2012 in gaming isn’t a year that is easy to sum up with hyperbole, or one sweeping statement.
It was far from the greatest year in gaming (very, very far), but even still, when I was compiling this list, I had to make some heartbreaking cuts, and felt I was disrespecting some very good games. For every cheap money snatching blockbuster we got this year, we were also gifted with some genuine surprises and accomplished franchise extensions (many of which make up this list). The end result of one step forward and one step back for an entire 12-month period may not have moved gaming ahead, but the constant motion made choosing the best of the year a dizzying experience.
Somehow, though, I was finally able to narrow it down to 10 games that I feel comfortable saying are the best of 2012.
10. Kingdoms of Amalur: Reckoning
On the surface, it looks like all there is to “Kingdoms of Amalur” is a standard RPG coat of paint and a souvenir of the high profile closure of “38 Studios.” It’s not the type of game that makes its first impression with its looks, but rather its personality. The game’s speedy free flowing combat system never ceases to be entertaining throughout the very long adventure “Amalur” provides.
An all-star team of developers and outside talent (fantasy great RA Salvatore penned the story) may have been behind “Amalur,” but nothing feels old hat about the game, and it instead comes across as something closer to a fresh faced group of young talent, with heads full of new ideas creating something against the grain. It’s one of the more surprising, and certainly among the most pure fun, releases this year.
9. Xenoblade: Chronicles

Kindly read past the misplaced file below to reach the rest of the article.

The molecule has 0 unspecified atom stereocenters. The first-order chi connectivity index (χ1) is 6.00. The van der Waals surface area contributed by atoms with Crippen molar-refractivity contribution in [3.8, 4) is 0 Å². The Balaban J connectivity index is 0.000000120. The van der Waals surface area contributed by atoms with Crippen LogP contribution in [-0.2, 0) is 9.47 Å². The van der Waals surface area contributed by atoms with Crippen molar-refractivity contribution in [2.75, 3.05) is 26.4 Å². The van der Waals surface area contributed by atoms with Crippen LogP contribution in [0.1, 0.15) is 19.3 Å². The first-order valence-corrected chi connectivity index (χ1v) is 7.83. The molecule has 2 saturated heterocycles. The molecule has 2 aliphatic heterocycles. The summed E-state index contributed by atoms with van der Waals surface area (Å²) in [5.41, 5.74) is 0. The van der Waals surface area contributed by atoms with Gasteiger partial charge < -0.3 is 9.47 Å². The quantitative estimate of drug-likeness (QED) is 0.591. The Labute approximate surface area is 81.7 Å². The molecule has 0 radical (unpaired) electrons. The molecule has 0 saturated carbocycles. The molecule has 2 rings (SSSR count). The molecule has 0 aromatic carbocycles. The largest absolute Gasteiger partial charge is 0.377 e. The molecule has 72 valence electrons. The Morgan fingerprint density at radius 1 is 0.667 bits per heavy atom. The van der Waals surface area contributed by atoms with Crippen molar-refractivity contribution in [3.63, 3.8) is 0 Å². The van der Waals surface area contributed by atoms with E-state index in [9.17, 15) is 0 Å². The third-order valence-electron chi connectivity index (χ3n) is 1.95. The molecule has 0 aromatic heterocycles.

If “Amalur” looks standard and done before on the surface, then “Xenoblade” is practically a fossil upon first viewing. It’s a member of the dying JRPG genre, and was featured on the outdated Nintendo Wii, which would normally spell either doom or obscurity at best. Yet after a wave of hype from the Japanese market, and several thousand petition signatures later, audiences everywhere were greeted by something that felt like meeting an old friend, and finding out that you have just as much fun with each other as you used to.
“Xenoblade” pays tribute to all of the great JRPG conventions that shaped it, but it just as carefully takes note of all the things that made those game’s grow stale as well, and manages to mold new forms for them so you are left with a game that somehow makes you nostalgic for things you never knew before. Your party becomes your family thanks to a great relationship system, and the character building and combat mechanics keep things fresh as you explore one of the more unique worlds available for the genre all in pursuit of finishing an equally gripping story. The era of JRPGs may be over, but “Xenoblade” reminds us why it had a dynasty in the first place.
8. Sound Shapes
I love new, bold ideas in gaming, and “Sound Shapes” may have been among the newest and boldest this year. It has nothing to do with its basic gameplay either, as “Shapes” traditional 2D side scrolling system is fairly ho-hum. Much like a new “Mario” release though, the real draw doesn’t lie in the mechanics, but rather the design. “Sound Shapes” employs a minimalist graphic style that is charming, but only serves to give substance to the soundtrack that defines the experience. Several different musical artists contributed to the music (and the design) of the levels, and as a result we are provided one of the first games since the brilliant “Rez” that feels like an organic and physical product of the soundtrack. It’s more of an interactive soundtrack than a fully loaded video game, but it’s artistic value is unquestionable, and I wouldn’t want to know the person who couldn’t have fun with it.